When dealing with criminals, there is one factor that is immediately evident and causes preconceived judgment before the trial. In order to correct this, the people in place who are able to make the mistake of judging a criminal based upon his ethnicity must be controlled and regulated. Judges cannot have as much power, because it can, and does often, lead to unjust sentences. They must be directed to follow mandatory minimums for first time offenders and even repeat offenders. Once these laws have been created, the court systems need to enforce these laws, not continue to act as they would without any new regulations. People need to be seen for their actions and behavior rather than their race. They must judged alongside everyone else because of their crimes, their priors, and their behaviors, rather than what they look like.

Works Cited

Brown v. Board of Education of Topeka, Kansas. Supreme Court of the US. Oyez. N.p., n.d. Web. 14 Oct. 2015. <>.

Caulkins, Jonathan. Mandatory Minimum Drug Sentences. N.p.: n.p., n.d. Rand Corporation. Web. 23 Sept. 2015. <>.

Demuth, Stephen. "Racial and Ethnic Differences in Pretrial Release Decisions and Outcomes: A Comparison of Hispanic, Black, and White Felony Arrestees." Criminology (2003): n. pag. Wiley Online Library. Web. 14 Oct. 2015. <>.

"Dred Scott Case." N.p., n.d. Web. 17 Apr. 2016. <>.

"Federal Justice Statistics Program Resource Guide." National Archive of Criminal Justice Data. N.p., n.d. Web. 19 Nov. 2015. <>.

Greeley, Anne. Personal interview. N.d.

Green, Timothy. "Judges' Reactions to Sentencing Reform in Ohio." Crime and Delinquency (2001): n. pag. Sage Journals. Web. 9 Jan. 2016. <>.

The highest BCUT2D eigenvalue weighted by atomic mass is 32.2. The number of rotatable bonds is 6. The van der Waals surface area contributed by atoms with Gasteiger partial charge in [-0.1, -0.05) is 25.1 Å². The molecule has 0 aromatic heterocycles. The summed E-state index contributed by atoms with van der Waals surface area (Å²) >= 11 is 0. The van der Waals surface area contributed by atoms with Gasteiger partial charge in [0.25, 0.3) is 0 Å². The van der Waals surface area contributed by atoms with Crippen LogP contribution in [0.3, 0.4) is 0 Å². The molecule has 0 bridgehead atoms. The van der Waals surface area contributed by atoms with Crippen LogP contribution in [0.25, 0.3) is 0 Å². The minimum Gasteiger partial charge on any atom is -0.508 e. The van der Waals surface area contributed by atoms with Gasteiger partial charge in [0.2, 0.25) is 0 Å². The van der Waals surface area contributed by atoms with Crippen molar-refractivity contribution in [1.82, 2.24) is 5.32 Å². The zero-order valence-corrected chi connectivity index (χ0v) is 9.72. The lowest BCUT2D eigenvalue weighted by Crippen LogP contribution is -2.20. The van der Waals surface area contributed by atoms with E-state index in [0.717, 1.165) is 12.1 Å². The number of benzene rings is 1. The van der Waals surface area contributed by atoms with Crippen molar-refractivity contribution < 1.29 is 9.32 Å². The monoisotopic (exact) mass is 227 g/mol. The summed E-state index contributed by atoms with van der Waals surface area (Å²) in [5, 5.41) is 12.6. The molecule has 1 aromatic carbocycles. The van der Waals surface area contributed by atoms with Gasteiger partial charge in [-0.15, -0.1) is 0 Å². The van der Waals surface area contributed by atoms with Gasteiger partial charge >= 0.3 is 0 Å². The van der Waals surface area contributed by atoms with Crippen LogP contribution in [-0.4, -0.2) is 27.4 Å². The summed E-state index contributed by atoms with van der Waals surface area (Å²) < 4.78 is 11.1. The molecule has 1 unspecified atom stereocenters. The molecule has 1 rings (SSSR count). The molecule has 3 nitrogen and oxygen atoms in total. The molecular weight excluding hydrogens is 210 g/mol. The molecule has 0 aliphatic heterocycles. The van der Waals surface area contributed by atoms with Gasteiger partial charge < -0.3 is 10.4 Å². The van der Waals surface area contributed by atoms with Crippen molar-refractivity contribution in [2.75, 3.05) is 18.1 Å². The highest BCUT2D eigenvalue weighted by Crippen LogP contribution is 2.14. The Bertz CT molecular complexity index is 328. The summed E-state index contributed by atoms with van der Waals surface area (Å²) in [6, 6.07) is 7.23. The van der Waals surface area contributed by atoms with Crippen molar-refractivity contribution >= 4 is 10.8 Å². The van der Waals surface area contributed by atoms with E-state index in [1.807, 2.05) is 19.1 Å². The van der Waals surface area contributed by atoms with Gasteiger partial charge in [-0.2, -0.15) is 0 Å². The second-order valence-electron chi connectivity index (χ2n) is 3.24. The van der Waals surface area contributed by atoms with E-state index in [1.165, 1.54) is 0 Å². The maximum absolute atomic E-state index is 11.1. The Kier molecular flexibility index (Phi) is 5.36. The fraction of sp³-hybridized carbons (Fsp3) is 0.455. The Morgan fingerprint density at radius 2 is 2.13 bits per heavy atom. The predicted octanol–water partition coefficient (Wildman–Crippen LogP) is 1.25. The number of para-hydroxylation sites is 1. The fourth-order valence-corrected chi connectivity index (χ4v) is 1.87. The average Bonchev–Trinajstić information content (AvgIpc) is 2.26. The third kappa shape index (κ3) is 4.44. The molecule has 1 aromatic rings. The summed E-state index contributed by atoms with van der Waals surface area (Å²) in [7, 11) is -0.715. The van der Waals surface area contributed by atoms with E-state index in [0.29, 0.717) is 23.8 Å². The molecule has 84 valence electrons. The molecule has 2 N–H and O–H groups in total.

Griffin, Timothy. "Judges’ Reactions to Sentencing Reform in Ohio." Crime and Delinquincy: n. pag. Sage Journals. Web. 22 Dec. 2015. <>.

"The Justice System." Bureau of Justice Statistics. N.p., n.d. Web. 19 Nov. 2015. <>.

Kleck, Gary. "Racial Discrimination in Criminal Sentencing: A Critical Evaluation of the Evidence with Additional Evidence on the Death Penalty." JSTOR: n. pag. JSTOR. Web. 21 Oct. 2015. <>.

Plessy v. Ferguson. Supreme Court of the US. 1896. Oyez. N.p., n.d. Web. 14 Oct. 2015. <>.

Steffensmeier, Darrel. "Ethnicity and Sentencing Outcomes in U.S. Federal Courts: Who is Punished More Harshly?" American Sociological Association: n. pag. JSTOR. Web. 14 Oct. 2015. <>.

Steffensmeier, Darrell. "Interaction of Race, Gender, and Age in Criminal Sentencing: The Punishment Cost of Being Young, Black, and Male." Criminology: n. pag. Hein Online. Web. 21 Oct. 2015. <>.

Wooldredge, John. "Comparing Between-Judge Disparities in Imprisonment Decisions across Sentencing Regimes in Ohio." Justice System Journal: n. pag. Taylor and Francis Group. Web. 9 Jan. 2016. <>.

- - -. "Displaced Discretion under Ohio Sentencing Guidelines." Journal of Criminal Justice: n. pag. Science Direct. Web. 9 Jan. 2016. <>.

- - -. "(Un)anticipated Effects of Sentencing Reform on the Disparate Treatment of Defendants." Wiley Online Library: n. pag. Wiley Only Library. Web. 22 Dec. 2015. <>.